Man charged with homicide of second woman found in trunk

  • Article by: PAUL LEVY
  • Updated: November 21, 2013 - 11:18 PM

 Charged with killing one woman, Alberto Palmer now faces charges in the death of Klaressa Cook. Both bodies were found in cars.


Alberto Palmer

Photo: Anoka County Sheriff,

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For six months, Klaressa Cook was the other murder victim linked to Alberto Palmer.

Like 18-year-old Brittany Clardy, Cook’s body was discovered in a car in a Twin Cities impound lot. But while Palmer has been jailed in Anoka County since March, charged with Clardy’s murder, no charges had been filed against him in Cook’s death, although Brooklyn Park police named him the lone suspect.

“We’ve waited, we’ve worried, we’ve wondered,” Cook’s sister Arianna Russell said this week. “My sister wasn’t perfect, but she never hurt anybody. We need to know what happened.”

On Thursday, a Hennepin County grand jury indicted Palmer on two counts of first-degree murder in the death of Cook, a 24-year-old Georgia native. The document listing the charges does not provide details.

The development is the latest during a 15-month period that has seen charges against Palmer in the assaults of three women in Georgia last year, his arrival in Minnesota last winter and the killings of two young women who apparently dabbled in prostitution and died within weeks of one another.

According to court records, Clardy, of St. Paul, was bludgeoned to death with a hammer in February after meeting Palmer through the website,, where she advertised massage services. It was the same Internet site Palmer allegedly used to meet the women he is accused of assaulting in Georgia. In the indictment involving Cook, Palmer was charged with murder and with murder during an aggravated robbery.

Cook, like Clardy, was believed to have worked as a prostitute, family members said, but the similarities with Clardy may have ended there. Clardy was raised by two parents in a traditional family setting. Cook’s father served 20 years in prison for a killing committed when she was a baby. Her mother, Regina Cook Dean, had six children by three men by the time she was 21. And Cook drifted through foster care, often shuttled between Georgia and Tennessee, before being sent to an alternative high school in Savannah, some 300 miles from her family, relatives said.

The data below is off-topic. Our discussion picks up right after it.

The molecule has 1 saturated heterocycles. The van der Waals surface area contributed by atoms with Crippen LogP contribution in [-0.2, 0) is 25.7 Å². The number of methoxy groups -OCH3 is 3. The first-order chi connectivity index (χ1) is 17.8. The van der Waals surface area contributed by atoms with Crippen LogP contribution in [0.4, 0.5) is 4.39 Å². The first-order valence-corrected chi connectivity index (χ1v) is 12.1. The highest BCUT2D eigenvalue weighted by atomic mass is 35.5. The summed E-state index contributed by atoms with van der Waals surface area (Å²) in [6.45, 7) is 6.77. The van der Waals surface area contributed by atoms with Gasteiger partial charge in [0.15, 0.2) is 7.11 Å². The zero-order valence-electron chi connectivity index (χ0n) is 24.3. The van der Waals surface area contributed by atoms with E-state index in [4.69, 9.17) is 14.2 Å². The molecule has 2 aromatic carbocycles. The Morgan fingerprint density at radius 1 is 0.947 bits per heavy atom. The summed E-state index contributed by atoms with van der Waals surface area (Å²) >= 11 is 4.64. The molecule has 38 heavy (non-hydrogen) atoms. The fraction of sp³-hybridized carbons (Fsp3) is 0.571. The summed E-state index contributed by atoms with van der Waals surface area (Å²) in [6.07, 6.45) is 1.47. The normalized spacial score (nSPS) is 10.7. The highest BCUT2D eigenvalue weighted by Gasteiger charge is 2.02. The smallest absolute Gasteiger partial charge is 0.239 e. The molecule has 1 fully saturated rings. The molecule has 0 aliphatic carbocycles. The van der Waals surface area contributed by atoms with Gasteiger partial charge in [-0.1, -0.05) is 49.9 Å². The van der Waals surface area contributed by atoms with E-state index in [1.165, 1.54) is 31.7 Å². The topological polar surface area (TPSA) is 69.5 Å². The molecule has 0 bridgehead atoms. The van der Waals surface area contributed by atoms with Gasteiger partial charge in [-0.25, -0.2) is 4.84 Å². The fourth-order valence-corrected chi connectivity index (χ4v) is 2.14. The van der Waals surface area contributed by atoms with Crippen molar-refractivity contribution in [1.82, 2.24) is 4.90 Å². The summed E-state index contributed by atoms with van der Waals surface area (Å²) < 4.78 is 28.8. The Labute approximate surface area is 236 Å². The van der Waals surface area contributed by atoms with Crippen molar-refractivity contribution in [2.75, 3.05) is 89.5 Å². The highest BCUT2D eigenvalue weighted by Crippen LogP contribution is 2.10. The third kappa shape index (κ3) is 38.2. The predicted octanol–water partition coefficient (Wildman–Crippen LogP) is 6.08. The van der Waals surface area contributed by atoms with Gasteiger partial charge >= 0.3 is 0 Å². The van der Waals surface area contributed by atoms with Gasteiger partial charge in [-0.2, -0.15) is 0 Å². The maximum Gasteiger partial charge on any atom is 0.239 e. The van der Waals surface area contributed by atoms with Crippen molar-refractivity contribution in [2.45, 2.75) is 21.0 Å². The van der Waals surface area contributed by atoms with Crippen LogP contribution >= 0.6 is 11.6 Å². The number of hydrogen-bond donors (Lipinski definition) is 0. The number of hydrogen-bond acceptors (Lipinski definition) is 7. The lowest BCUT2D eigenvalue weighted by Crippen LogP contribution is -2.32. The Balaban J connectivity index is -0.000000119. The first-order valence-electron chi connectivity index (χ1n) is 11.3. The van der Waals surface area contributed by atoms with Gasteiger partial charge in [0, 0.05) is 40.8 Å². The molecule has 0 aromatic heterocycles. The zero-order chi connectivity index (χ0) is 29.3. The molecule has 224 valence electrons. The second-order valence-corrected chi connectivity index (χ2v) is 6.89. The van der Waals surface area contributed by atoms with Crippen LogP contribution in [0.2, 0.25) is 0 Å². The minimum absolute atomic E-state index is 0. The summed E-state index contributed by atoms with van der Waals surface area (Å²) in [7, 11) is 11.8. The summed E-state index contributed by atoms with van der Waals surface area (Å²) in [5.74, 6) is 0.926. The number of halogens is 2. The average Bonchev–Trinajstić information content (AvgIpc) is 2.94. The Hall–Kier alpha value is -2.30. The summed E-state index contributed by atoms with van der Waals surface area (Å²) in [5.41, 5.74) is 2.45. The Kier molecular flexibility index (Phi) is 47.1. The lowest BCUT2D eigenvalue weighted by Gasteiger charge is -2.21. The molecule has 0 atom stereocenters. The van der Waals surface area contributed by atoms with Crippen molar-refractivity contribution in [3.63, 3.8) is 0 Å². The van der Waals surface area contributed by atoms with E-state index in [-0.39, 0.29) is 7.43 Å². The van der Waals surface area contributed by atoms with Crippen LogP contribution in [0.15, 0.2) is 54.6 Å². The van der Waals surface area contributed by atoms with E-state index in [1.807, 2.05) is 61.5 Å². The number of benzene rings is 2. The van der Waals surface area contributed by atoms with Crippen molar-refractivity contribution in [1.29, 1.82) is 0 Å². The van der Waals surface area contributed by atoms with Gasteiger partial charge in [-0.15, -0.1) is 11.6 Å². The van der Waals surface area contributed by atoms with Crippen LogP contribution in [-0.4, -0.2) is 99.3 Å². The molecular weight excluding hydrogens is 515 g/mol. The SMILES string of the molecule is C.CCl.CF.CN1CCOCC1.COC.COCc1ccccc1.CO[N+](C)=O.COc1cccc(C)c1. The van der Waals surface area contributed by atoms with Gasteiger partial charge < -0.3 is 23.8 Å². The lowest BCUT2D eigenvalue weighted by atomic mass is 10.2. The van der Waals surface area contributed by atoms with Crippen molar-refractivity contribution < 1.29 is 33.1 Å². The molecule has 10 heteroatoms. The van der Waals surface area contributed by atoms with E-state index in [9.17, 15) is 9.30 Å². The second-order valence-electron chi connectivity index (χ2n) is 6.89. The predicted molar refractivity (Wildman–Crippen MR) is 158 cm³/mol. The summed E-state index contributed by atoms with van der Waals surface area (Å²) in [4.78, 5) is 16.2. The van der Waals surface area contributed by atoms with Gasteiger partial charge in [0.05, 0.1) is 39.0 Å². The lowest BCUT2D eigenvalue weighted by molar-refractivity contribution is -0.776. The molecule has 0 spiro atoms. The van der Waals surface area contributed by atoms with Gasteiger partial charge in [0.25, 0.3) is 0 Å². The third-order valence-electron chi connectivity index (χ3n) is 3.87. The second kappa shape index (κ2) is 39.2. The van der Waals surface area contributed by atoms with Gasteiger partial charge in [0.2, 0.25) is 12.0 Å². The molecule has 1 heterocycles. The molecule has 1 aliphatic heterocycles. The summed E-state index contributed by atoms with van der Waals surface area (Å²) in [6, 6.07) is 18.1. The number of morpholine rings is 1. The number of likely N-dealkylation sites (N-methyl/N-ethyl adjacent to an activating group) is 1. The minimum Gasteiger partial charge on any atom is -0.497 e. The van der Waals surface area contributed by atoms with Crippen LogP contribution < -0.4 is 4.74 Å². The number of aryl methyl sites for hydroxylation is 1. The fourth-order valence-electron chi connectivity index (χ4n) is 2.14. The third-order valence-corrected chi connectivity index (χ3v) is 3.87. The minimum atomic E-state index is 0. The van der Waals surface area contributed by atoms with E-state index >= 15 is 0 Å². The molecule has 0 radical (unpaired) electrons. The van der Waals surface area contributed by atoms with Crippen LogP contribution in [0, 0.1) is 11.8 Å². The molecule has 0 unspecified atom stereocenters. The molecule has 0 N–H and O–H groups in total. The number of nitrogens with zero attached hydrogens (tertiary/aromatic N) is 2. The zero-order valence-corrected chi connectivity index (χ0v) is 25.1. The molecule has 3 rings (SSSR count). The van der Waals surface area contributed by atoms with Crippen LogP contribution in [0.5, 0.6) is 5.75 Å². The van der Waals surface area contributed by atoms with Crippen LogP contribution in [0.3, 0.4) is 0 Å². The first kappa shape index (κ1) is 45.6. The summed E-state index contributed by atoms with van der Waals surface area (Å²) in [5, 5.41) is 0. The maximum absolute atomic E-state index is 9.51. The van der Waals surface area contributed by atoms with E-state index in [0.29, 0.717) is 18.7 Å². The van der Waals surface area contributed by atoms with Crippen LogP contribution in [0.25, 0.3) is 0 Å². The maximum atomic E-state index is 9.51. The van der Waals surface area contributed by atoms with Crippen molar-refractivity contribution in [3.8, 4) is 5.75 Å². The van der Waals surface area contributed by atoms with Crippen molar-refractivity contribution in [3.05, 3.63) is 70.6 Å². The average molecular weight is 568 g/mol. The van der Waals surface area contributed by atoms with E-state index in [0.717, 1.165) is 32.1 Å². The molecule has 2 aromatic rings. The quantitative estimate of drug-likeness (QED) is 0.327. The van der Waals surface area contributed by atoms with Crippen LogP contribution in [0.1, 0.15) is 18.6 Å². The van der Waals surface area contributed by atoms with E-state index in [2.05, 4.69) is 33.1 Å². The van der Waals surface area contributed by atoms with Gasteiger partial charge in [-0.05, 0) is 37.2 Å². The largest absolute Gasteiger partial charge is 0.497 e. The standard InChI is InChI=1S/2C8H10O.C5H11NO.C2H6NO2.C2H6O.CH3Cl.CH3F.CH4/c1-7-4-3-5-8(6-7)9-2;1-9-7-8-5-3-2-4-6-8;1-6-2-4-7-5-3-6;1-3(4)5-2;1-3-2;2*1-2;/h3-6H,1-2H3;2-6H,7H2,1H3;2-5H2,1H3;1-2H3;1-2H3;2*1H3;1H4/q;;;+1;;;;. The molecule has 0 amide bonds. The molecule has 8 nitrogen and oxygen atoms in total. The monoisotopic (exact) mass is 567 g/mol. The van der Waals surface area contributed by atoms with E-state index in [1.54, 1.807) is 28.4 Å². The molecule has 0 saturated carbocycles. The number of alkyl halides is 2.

None of her family members are sure how or why she came to the Twin Cities. Russell said she last heard from her sister on Jan. 19, a little more than a week after Cook’s 24th birthday. Cook told her sister at the time that she was in Minnesota, had a job with a car dealership and was living in a hotel.

“She said she was doing real good,” Russell said. “She told me she was working in a car lot, as a salesperson. But to be honest, I was afraid to ask much more.

“We didn’t like her being so far away and not knowing, but she was so strong-willed, so independent, so stubborn.”

Several of Cook’s relatives, including her sister and grandmother, said that Cook told her mother she’d worked as a prostitute when she lived in Georgia. But her family was convinced that she had abandoned prostitution. She told them she was “tired of getting hurt,” Russell said.

‘We were all hopeful’

“She told me she had quit meeting up with guys,” said Russell, 20. “She talked about going to college, about becoming a veterinarian. She wanted a baby real bad. She was so good with kids. We were all hopeful.”

Cook mentioned late last year that she had ended a relationship with a man she’d been seeing in Atlanta. That was around the same time that Palmer left his job as a cook at an Atlanta restaurant. According to Palmer’s relatives, he came to the Twin Cities in late December or early January, staying with a brother in Brooklyn Park, an aunt in Woodbury and, possibly, another brother and sister in the Twin Cities. If Cook knew Palmer in Atlanta, she never mentioned him to her siblings or cousins.

‘We all worried’

“We all worried about her,” a cousin, Mercedez Burson, said from South Cleveland, Tenn. “It’s not safe for a girl that pretty to travel the world — especially doing what she was doing.”

“She was a free spirit, but she was also very loving and caring,” said her grandmother, Sally Hernandez. “She talked about going to Las Vegas and to California and then we didn’t hear from her no more, like she dropped out of sight.”

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